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Originally built as a holiday home for Prince Victor d’Essling (the grandson of one of Napoléon's favourite generals, Maréchal Massena), this lavish belle époque building is another of the city’s iconic architectural landmarks. Built between 1898 and 1901 in grand neoclassical style with an Italianate twist, it’s now a fascinating museum dedicated to the history of the Riviera – taking in everything from holidaying monarchs to expat Americans, the boom of tourism and the enduring importance of Carnaval.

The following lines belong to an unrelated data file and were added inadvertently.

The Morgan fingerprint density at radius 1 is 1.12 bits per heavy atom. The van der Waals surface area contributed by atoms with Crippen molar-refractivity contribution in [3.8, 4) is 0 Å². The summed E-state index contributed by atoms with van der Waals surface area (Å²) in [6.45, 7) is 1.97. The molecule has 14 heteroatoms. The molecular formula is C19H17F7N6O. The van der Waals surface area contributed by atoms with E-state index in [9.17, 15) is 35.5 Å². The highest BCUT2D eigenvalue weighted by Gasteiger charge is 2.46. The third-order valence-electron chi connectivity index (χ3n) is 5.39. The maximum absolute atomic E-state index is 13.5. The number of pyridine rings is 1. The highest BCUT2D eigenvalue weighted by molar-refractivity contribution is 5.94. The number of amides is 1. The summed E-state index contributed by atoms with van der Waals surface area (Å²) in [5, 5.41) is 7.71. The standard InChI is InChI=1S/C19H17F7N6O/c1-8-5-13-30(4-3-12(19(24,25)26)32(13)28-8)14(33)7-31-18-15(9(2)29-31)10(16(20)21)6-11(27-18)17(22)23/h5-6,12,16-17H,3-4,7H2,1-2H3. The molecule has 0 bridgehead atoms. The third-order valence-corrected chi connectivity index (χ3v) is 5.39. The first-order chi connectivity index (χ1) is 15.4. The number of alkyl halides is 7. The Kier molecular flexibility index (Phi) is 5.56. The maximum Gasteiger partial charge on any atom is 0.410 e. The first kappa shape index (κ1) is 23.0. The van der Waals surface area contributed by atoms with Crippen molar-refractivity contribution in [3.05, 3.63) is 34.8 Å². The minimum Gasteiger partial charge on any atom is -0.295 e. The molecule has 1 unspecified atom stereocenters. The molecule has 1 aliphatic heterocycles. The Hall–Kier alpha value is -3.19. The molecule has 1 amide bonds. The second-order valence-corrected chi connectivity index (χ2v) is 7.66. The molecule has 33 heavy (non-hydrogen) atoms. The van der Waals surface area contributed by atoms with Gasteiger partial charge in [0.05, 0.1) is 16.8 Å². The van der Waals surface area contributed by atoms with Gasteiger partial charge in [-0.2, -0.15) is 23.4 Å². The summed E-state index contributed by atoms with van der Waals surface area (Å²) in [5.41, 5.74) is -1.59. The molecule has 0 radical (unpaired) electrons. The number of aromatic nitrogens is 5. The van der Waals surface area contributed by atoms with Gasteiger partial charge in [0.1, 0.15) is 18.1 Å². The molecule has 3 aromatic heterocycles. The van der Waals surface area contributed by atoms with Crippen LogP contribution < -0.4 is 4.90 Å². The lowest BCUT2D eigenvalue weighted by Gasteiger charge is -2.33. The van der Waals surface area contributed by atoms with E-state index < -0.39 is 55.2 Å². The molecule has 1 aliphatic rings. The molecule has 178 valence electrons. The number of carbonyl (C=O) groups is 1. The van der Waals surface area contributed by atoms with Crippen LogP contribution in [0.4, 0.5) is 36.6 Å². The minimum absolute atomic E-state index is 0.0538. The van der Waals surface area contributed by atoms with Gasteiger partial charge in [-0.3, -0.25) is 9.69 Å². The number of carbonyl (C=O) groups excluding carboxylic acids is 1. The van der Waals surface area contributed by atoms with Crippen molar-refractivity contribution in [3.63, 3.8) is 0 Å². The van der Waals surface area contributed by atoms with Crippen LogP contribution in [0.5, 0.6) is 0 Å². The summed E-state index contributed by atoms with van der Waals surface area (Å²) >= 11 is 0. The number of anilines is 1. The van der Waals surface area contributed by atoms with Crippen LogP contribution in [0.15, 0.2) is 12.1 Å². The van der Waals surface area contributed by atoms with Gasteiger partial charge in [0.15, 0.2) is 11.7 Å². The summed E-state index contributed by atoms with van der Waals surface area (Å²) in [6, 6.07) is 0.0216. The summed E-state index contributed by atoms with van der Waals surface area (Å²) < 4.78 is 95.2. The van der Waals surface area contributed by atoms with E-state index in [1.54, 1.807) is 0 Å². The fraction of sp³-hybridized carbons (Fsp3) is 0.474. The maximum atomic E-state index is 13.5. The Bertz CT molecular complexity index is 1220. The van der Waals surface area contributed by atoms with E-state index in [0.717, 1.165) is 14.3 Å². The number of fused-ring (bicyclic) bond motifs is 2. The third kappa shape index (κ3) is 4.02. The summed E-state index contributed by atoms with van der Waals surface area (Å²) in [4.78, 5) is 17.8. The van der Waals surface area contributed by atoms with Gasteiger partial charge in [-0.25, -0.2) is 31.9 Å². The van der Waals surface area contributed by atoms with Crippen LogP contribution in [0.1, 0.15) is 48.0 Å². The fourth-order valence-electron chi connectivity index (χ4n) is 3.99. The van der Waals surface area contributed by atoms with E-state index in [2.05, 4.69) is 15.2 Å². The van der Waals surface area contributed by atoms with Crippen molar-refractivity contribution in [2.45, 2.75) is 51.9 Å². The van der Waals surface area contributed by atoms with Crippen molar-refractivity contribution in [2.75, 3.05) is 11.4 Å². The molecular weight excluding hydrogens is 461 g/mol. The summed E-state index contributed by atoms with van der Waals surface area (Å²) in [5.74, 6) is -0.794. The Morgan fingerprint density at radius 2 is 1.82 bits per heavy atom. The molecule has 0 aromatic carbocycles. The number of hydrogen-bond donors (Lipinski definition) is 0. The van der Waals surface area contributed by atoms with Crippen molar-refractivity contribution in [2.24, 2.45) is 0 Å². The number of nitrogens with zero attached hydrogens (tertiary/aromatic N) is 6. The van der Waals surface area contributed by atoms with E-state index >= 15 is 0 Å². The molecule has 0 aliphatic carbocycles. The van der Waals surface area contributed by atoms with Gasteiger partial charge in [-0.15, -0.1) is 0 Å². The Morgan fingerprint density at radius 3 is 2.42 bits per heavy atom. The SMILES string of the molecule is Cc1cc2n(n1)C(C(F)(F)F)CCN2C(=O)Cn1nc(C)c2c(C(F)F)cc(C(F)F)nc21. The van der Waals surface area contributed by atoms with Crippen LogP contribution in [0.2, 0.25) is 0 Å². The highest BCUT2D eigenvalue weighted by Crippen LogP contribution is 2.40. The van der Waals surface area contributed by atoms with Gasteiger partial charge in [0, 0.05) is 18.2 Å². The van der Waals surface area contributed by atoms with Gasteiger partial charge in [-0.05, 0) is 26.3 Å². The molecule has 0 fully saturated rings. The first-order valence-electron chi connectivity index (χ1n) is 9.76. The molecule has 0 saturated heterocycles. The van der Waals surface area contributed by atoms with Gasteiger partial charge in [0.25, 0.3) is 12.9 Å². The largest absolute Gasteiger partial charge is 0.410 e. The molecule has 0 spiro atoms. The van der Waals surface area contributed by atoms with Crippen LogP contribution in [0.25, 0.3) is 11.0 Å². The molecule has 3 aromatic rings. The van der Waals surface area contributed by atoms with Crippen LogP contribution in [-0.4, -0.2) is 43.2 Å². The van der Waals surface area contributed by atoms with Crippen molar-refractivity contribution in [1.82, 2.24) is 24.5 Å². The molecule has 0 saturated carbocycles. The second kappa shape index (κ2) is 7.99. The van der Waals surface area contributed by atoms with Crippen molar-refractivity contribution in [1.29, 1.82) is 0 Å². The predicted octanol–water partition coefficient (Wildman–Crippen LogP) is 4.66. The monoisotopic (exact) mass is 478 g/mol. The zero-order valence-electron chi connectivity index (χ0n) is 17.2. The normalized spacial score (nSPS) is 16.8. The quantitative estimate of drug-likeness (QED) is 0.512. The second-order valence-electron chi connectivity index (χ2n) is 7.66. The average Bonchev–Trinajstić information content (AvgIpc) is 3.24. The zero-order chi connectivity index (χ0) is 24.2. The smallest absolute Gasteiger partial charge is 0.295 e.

It was built by the Danish architect Hans-Georg Tersling (1857–1920), who was responsible for several other important buildings during the belle époque. The ground floor can still be used for official occasions, so the museum sometimes closes at short notice.